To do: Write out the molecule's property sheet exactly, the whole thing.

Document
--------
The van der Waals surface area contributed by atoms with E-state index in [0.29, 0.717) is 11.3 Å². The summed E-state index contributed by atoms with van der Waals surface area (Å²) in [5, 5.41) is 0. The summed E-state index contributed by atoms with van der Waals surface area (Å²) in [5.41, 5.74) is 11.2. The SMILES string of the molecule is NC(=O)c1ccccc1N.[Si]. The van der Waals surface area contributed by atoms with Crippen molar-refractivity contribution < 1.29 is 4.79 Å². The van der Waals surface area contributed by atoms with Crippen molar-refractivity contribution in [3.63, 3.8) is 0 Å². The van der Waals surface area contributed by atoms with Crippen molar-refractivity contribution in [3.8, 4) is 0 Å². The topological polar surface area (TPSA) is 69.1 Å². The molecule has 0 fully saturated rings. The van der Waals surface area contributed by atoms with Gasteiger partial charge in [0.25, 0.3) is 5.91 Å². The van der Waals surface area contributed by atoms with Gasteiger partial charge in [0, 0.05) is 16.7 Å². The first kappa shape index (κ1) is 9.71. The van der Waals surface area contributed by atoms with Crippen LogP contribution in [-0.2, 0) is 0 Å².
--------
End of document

The van der Waals surface area contributed by atoms with E-state index in [0.29, 0.717) is 11.3 Å². The summed E-state index contributed by atoms with van der Waals surface area (Å²) in [5, 5.41) is 0. The summed E-state index contributed by atoms with van der Waals surface area (Å²) in [5.41, 5.74) is 11.2. The SMILES string of the molecule is NC(=O)c1ccccc1N.[Si]. The van der Waals surface area contributed by atoms with Crippen molar-refractivity contribution < 1.29 is 4.79 Å². The van der Waals surface area contributed by atoms with Crippen molar-refractivity contribution in [3.63, 3.8) is 0 Å². The van der Waals surface area contributed by atoms with Crippen molar-refractivity contribution in [3.8, 4) is 0 Å². The topological polar surface area (TPSA) is 69.1 Å². The molecule has 0 fully saturated rings. The van der Waals surface area contributed by atoms with Gasteiger partial charge in [0.25, 0.3) is 5.91 Å². The van der Waals surface area contributed by atoms with Gasteiger partial charge in [0, 0.05) is 16.7 Å². The first kappa shape index (κ1) is 9.71. The van der Waals surface area contributed by atoms with Crippen LogP contribution in [-0.2, 0) is 0 Å².